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Cervical Cancer

Cancer that forms in tissues of the cervix (the organ connecting the uterus and vagina).

PubMed Health Glossary
(Source: NIH - National Cancer Institute)

About Cervical Cancer

Cervical cancer is a disease in which malignant (cancer) cells form in the tissues of the cervix.

The cervix is the lower, narrow end of the uterus (the hollow, pear-shaped organ where a fetus grows). The cervix leads from the uterus to the vagina (birth canal).

Cervical cancer usually develops slowly over time. Before cancer appears in the cervix, the cells of the cervix go through changes known as dysplasia, in which cells that are not normal begin to appear in the cervical tissue. Later, cancer cells start to grow and spread more deeply into the cervix and to surrounding areas.

Cervical cancer in children is rare. For more information, see the PDQ summary on Unusual Cancers of Childhood.

Human papillomavirus (HPV) infection is the major risk factor for cervical cancer.

Anything that increases your risk of getting a disease is called a risk factor. Having a risk factor does not mean that you... Read more about Cervical Cancer

What works? Research summarized

Evidence reviews

Venous Thromboembolism: Reducing the Risk of Venous Thromboembolism (Deep Vein Thrombosis and Pulmonary Embolism) in Patients Admitted to Hospital

Venous thromboembolism (VTE) is a term used to include the formation of a blood clot (a thrombus) in a vein which may dislodge from its site of origin to travel in the blood, a phenomenon called embolism. A thrombus most commonly occurs in the deep veins of the legs; this is called deep vein thrombosis. A dislodged thrombus that travels to the lungs is known as a pulmonary embolism.

Surgery or radiotherapy for early cervical cancer of the adenocarcinoma type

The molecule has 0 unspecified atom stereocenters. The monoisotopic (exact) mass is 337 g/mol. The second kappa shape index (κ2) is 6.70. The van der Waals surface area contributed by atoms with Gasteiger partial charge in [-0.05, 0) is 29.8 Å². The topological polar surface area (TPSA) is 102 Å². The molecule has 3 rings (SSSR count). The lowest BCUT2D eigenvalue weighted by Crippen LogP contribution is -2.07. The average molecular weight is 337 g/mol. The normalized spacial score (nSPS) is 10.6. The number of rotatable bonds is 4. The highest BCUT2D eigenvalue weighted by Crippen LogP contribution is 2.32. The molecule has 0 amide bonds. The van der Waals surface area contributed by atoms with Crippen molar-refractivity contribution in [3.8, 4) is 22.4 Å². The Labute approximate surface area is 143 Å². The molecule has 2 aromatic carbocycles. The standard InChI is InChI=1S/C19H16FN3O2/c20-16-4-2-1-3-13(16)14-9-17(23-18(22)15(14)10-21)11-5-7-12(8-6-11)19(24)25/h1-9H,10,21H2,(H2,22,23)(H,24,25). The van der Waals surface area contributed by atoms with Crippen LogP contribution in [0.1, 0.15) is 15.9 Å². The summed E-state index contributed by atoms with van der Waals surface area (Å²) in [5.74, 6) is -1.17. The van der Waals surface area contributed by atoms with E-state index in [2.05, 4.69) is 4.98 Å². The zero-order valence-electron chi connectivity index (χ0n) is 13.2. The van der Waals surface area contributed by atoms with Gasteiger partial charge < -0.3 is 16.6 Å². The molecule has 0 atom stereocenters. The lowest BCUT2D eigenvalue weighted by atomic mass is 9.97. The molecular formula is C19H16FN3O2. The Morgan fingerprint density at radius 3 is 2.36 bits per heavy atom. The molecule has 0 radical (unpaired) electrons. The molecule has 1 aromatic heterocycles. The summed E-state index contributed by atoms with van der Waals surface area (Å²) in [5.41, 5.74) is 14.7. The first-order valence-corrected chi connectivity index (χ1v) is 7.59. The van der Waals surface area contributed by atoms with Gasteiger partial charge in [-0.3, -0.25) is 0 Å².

Early‐stage cervical cancer of the common type, squamous cell carcinoma, has the same prognosis after primary surgery or radiotherapy. For cervical cancer of the glandular cell type (adenocarcinoma) we recommend surgery. Second best alternative for patients unfit for surgery is chemoradiation. For patients with suspected positive lymph nodes, chemoradiation is probably the first choice.

Benefit assessment of HPV testing in primary screening for cervical cancer: Executive summary of final report S10-01, Version 1.0

The main goal of this research was ■ the comparative benefit assessment of screening strategies for cervical cancer, that is, a strategy including HPV testing alone or in combination with cytology-based testing in primary screening versus a strategy that exclusively applied cytology-based testing in primary screening.

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Summaries for consumers

Surgery or radiotherapy for early cervical cancer of the adenocarcinoma type

Early‐stage cervical cancer of the common type, squamous cell carcinoma, has the same prognosis after primary surgery or radiotherapy. For cervical cancer of the glandular cell type (adenocarcinoma) we recommend surgery. Second best alternative for patients unfit for surgery is chemoradiation. For patients with suspected positive lymph nodes, chemoradiation is probably the first choice.